Karachi is host to many Western expatriates in Pakistan. During the World War II, about 3,000 Polish refugees from Soviet Union evacuated to Karachi, by the British. Some of these Polish families settled permanently in the city. There are also communities of American and British expatriates.
According to the last official census of the country, which was held in 1998, the linguistic distribution of the city was: Urdu: 48.52%; Punjabi: 13.94%; Pashto: 11.42%; Sindhi: 7.22%; Balochi: 4.34%; Saraiki: 2.11%; others: 12.44%. The others include Dari, Gujarati, Dawoodi Bohra, Memon, Marwari, Brahui, Makrani, Khowar, Burushaski, Arabic, Farsi and Bengali.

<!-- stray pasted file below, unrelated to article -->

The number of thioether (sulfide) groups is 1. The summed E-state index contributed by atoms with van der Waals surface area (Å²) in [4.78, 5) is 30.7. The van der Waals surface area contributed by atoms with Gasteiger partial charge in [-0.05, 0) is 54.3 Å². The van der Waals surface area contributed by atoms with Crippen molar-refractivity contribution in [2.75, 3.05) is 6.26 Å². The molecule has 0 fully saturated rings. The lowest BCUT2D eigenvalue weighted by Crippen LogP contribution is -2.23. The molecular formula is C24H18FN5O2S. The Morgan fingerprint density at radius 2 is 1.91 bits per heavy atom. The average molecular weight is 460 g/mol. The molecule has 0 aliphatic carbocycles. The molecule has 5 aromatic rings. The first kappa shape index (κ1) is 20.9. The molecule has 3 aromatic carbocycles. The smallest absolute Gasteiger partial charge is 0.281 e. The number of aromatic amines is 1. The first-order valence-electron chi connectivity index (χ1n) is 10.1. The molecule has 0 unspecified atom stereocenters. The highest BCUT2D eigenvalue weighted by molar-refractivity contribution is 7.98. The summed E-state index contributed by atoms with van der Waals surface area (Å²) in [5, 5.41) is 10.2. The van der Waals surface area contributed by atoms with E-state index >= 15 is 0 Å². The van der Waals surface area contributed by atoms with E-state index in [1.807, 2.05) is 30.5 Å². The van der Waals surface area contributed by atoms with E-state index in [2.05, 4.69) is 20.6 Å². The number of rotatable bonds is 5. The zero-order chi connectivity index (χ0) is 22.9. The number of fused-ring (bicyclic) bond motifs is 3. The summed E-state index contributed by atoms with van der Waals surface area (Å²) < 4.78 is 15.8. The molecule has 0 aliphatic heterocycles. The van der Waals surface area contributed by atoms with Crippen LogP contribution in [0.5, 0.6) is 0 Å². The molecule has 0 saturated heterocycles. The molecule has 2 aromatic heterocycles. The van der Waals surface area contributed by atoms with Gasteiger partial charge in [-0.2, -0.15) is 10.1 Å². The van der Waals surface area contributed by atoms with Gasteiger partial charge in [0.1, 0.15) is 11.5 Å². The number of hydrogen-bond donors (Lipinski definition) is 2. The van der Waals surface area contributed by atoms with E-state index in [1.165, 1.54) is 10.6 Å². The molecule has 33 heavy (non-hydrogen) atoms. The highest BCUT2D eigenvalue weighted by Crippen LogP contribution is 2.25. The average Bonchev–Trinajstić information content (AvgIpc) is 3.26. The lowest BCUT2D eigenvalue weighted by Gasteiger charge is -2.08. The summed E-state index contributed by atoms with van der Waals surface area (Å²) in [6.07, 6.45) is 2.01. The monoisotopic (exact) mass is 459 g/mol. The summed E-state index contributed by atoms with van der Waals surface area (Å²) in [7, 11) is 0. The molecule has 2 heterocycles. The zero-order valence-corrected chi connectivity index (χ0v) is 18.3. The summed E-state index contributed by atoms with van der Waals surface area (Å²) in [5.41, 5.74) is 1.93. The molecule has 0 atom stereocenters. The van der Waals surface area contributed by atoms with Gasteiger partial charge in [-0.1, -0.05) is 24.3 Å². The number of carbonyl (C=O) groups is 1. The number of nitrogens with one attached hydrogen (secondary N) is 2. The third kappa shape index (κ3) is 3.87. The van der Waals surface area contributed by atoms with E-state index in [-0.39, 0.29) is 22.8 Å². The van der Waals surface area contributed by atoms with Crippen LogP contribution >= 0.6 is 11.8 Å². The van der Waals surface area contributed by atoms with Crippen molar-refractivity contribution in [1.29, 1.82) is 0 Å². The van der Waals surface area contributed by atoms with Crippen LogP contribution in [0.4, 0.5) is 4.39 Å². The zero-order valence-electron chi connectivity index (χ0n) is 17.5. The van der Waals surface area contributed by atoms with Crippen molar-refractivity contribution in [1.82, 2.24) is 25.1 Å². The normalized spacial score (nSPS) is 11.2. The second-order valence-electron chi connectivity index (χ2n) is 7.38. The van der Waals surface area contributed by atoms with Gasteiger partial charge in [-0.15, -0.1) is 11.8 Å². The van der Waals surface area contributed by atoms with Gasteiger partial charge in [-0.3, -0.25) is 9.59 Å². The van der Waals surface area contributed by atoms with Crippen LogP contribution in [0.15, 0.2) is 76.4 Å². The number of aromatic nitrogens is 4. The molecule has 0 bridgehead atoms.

According to the census of 1998, the religious breakdown of the city was: Muslim (96.45%); Christian (2.42%); Hindu (0.86%); Ahmadiyya (0.17%); others (0.10%) (Parsis, Sikhs, Bahá'ís, Jews and Buddhists).
|Rank||Language||1998 census||Speakers||1981 census||Speakers|
According to a 1998 census of Pakistan, the religious breakdown of the city is as follows: Muslim (96.45%), Christian (2.42%), Hindu (0.86%), Ahmadis (0.17%) and other (0.10%). Other religious groups include Parsis, Sikhs, Bahai, Jews and Buddhists. Of the Muslims, approximately 75% are Sunnis and 25% are Shi'ites.
Stunned by Karachi's diverse demographics, the American political scientist and South Asia expert Stephen P. Cohen once stated that if Karachi's ethnic groups "got along well, it would be an amazingly complex city, a lot like New York."